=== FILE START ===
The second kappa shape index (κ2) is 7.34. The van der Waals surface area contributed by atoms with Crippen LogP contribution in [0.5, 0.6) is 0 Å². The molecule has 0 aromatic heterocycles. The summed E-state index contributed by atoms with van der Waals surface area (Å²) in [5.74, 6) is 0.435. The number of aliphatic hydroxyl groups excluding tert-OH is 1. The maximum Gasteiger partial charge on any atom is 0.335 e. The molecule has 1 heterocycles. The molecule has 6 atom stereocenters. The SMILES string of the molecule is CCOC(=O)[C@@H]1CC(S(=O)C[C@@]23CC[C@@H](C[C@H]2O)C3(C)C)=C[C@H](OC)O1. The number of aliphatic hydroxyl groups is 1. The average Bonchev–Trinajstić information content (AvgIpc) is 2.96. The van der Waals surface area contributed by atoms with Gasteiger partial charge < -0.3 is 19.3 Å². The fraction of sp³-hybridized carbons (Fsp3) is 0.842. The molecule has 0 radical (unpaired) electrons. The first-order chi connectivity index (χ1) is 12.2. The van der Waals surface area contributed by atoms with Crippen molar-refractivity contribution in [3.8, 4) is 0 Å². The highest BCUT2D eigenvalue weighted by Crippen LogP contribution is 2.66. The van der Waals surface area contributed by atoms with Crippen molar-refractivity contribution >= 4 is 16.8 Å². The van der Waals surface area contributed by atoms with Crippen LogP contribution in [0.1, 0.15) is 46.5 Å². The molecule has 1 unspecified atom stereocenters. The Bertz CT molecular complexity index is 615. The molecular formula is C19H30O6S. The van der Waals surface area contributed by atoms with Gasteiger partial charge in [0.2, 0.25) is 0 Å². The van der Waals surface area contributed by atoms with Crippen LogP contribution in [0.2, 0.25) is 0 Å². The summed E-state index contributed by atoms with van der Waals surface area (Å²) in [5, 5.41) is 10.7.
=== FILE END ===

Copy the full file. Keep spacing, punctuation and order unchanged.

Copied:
The second kappa shape index (κ2) is 7.34. The van der Waals surface area contributed by atoms with Crippen LogP contribution in [0.5, 0.6) is 0 Å². The molecule has 0 aromatic heterocycles. The summed E-state index contributed by atoms with van der Waals surface area (Å²) in [5.74, 6) is 0.435. The number of aliphatic hydroxyl groups excluding tert-OH is 1. The maximum Gasteiger partial charge on any atom is 0.335 e. The molecule has 1 heterocycles. The molecule has 6 atom stereocenters. The SMILES string of the molecule is CCOC(=O)[C@@H]1CC(S(=O)C[C@@]23CC[C@@H](C[C@H]2O)C3(C)C)=C[C@H](OC)O1. The number of aliphatic hydroxyl groups is 1. The average Bonchev–Trinajstić information content (AvgIpc) is 2.96. The van der Waals surface area contributed by atoms with Gasteiger partial charge < -0.3 is 19.3 Å². The fraction of sp³-hybridized carbons (Fsp3) is 0.842. The molecule has 0 radical (unpaired) electrons. The first-order chi connectivity index (χ1) is 12.2. The van der Waals surface area contributed by atoms with Crippen molar-refractivity contribution in [3.8, 4) is 0 Å². The highest BCUT2D eigenvalue weighted by Crippen LogP contribution is 2.66. The van der Waals surface area contributed by atoms with Crippen molar-refractivity contribution >= 4 is 16.8 Å². The van der Waals surface area contributed by atoms with Crippen LogP contribution in [0.1, 0.15) is 46.5 Å². The molecule has 1 unspecified atom stereocenters. The Bertz CT molecular complexity index is 615. The molecular formula is C19H30O6S. The van der Waals surface area contributed by atoms with Gasteiger partial charge in [0.2, 0.25) is 0 Å². The van der Waals surface area contributed by atoms with Crippen LogP contribution in [0.2, 0.25) is 0 Å². The summed E-state index contributed by atoms with van der Waals surface area (Å²) in [5, 5.41) is 10.7.